Older case, but of interest because of its interpretation of search engine results. The district court found that “Beyond the Rack,” which does online short-term sales for members only, was not likely to cause confusion with Nordstrom Rack, despite Nordstrom’s registrations for RACK and THE RACK. In practice, the district court found, RACK and THE RACK were always presented in close connection with the Nordstrom mark (does that mean the registration should be invalidated?), and BTR’s uses were not likely to cause confusion.
Analyzing search traffic over “various periods” during 18 months, about 117 people arrived at nordstrom.com by typing “beyond” and “rack” into a search engine. About a third also included some permutation of Nordstrom, such as “norstrom,” “nostram,” “nordstron,” “nordstrum,” “northstrom,” or “nordstrm.” During another, more recent period, Nordstrom was able to identify 47 visits to nordstrom.com from similar searches, with 27 also including a variation of Nordstrom. The court stated: “To the extent that this evidence shows actual confusion, which is debatable, it indicates that any confusion probably benefits Nordstrom; the majority of Nordstrom website ‘hits’ … resulted from the input of only ‘beyond’ and ‘rack,’ the main words in BTR’s mark, and the conclusion follows that some of these consumers were actually looking for BTR, but were instead lured to Nordstrom’s website.” (The court nonetheless rejected a reverse confusion theory, as there is no chance that BTR’s mark will overwhelm Nordstrom’s.) If consumers were inquiring about the relationshp between the parties, that was too ambiguous to demonstrate confusion.
As for social media, for a 20-month period, Nordstrom offered only six examples of alleged confusion. At least one indicated “the opposite of confusion”: comparison, not association. “Just like Nordstrom’s Rack but online. It is free to sign up and when you do, you get a $10 first time credit!” Another post used metaphoric language: “just ordered a bunch of stuff I probably don’t need from beyond the rack. think online nordstrom rack.” A third “has been so stripped of context that its meaning is unclear: “nordstrom rack even cheaper. Beyond the Rack.”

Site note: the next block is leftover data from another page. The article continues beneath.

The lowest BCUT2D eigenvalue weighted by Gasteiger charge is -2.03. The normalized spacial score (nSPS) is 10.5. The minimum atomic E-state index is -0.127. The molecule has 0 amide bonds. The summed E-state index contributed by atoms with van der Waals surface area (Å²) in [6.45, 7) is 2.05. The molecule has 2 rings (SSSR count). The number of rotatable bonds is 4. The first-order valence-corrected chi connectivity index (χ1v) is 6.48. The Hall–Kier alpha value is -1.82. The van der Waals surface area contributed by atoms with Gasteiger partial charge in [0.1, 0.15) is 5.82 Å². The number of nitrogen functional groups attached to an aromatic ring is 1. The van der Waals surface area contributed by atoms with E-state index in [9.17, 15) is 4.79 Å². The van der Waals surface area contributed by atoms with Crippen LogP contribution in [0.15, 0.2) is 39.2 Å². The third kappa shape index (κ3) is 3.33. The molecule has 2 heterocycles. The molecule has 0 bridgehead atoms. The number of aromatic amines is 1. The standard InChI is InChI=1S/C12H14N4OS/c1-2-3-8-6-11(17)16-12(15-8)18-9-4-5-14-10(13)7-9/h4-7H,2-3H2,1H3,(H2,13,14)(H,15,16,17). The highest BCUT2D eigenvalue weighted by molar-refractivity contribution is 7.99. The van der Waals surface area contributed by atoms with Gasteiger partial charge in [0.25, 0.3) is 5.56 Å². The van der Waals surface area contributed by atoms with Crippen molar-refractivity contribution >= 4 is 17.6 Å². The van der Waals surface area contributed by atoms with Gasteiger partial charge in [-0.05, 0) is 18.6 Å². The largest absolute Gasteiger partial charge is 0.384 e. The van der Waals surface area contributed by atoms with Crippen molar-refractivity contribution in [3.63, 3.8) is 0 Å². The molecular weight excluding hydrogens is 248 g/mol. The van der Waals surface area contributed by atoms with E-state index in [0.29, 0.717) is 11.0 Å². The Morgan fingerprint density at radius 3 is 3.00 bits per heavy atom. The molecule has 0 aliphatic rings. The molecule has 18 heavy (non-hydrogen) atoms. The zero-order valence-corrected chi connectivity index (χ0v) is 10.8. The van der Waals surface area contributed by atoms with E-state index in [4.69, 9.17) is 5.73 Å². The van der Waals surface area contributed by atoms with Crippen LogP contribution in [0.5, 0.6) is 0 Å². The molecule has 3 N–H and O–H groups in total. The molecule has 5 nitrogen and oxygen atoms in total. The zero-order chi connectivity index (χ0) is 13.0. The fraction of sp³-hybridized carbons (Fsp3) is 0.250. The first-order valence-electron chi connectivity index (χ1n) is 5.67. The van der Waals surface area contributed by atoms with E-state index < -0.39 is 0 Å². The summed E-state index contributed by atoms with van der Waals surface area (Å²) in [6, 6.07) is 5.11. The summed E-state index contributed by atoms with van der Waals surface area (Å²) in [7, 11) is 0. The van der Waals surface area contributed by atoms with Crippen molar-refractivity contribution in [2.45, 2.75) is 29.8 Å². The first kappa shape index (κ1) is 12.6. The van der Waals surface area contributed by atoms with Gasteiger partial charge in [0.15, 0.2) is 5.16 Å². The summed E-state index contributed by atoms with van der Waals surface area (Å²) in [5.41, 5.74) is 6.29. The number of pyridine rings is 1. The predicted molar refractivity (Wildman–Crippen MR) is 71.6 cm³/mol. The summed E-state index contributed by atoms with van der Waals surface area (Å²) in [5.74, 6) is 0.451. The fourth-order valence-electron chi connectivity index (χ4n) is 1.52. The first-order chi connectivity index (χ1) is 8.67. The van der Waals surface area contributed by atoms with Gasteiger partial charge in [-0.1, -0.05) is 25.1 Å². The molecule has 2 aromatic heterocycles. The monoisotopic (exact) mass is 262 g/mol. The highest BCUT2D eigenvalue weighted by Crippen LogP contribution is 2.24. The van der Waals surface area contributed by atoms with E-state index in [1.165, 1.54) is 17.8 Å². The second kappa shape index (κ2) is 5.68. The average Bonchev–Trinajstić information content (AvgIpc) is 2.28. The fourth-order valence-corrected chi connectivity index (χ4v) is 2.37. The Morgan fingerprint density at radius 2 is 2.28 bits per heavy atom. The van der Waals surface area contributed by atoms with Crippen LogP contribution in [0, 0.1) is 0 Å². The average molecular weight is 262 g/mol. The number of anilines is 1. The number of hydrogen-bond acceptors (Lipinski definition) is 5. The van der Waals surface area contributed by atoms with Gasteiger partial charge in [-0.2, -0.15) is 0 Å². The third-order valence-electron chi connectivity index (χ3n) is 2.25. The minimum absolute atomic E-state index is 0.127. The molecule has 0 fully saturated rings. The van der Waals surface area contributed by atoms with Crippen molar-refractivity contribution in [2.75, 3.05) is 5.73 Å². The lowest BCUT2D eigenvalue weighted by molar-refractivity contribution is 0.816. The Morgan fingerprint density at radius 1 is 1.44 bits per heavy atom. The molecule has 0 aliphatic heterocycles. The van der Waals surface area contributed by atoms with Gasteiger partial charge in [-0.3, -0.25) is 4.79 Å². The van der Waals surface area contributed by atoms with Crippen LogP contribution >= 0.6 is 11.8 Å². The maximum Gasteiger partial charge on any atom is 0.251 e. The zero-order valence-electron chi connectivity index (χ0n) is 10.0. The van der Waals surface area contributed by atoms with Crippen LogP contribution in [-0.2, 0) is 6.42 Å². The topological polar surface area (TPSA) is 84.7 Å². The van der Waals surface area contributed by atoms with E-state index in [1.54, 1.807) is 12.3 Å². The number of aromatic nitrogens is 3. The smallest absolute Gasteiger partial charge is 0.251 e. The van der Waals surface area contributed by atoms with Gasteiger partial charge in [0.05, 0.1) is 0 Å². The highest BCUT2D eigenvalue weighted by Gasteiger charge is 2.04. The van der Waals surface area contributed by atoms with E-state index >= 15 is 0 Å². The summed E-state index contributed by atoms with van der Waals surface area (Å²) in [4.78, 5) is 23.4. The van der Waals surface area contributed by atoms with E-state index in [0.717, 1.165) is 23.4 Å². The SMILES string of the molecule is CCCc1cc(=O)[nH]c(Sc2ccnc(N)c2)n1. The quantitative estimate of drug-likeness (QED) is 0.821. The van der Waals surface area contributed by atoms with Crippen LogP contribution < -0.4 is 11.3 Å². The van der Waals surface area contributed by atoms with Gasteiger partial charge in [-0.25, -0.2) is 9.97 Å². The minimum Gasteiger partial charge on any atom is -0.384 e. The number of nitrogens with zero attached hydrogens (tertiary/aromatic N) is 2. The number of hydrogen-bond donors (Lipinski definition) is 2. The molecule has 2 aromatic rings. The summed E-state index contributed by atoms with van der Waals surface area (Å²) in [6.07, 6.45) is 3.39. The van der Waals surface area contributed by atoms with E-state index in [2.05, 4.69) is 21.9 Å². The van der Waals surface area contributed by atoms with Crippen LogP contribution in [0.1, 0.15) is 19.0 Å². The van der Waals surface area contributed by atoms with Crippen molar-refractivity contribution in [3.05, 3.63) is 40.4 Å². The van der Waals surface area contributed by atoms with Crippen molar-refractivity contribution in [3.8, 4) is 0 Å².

Three of the examples did indicate confusion: “Just received email from Nordstrom Beyond the Rack - Tom Ford sunglasses on sale”; “NORDSTROM bought BeyondTheRack . . . .”; and “If you didn’t know . . . @BeyondTheRack is owned by @Nordstrom but w/o coupons & returns differ. BTR sells off leftover & reject inventory.”
The court considered these examples de minimis given the extended period of coexistence, and also held that they didn’t manifest confusion affecting a purchasing decision, as opposed to confusion in the abstract. The last one made very clear that the parties’ policies differed. The court was more impressed that Nordstrom had received no customer complaints in any form. “If, over the course of the past three years, consumers had purchased from BTR under the mistaken belief they were dealing with Nordstrom, only to learn they could not take advantage of Nordstrom’s generous return policy, or forming some other reason for dissatisfaction, Nordstrom would have presumably received at least one call, e-mail, or letter, or could have discovered at least one social media post or blog entry to that effect.” Nordstrom’s failure to proffer such evidence belied its assertion of confusion.
The court then proceeded to wildly overestimate consumer privacy consciousness in its discussion of consumer sophistication: “Although the goods at issue might be considered inexpensive, a consumer desiring to purchase items from BTR must become a member and provide personal information, including an e-mail address. Because a relationship is formed between BTR and its members as a prerequisite to any transaction, the Court cannot focus solely on the price of the items being offered and sold.” Instead, “a reasonably prudent consumer would exercise a higher degree of care in dealing with BTR than he or she would in making cash purchases at Nordstrom Rack’s or its competitors’ brick-and-mortar stores.”
Overall, given the weakness of Nordstrom’s marks, a crowded field of similar uses of “Rack,” and the level of care exercised by “flash sale” customers, the court wasn’t willing to find a likelihood of success in the absence of strong evidence of actual confusion.
Turning to the remaining factors, the court joined the courts holding that eBay abrogated the earlier rule that a presumption of irreparable harm arises from a showing of likely success on the merits of an infringement claim, contra McCarthy. “[F]or purposes of securing either a preliminary or a permanent injunction, irreparable harm may not be presumed in the context of a trademark infringement claim.” And Nordstrom didn’t offer much evidence of irreparable harm: “no customer complaints, no indication that BTR sells inferior products or offers poor customer service, and no record of lost sales or of misdirection from Internet search engines.” Plus, though the court didn’t hold Nordstrom’s extensive delay (about 2 years) dispositively against it because Nordstrom was busy fending off a challenge to the validity of the RACK mark, it was relevant that Nordstrom did express willingness to coexist with BTR before negotiations broke down over whether BTR could expand beyond “flash sales,” and that BTR’s business had stayed basically the same as it was during the negotiations.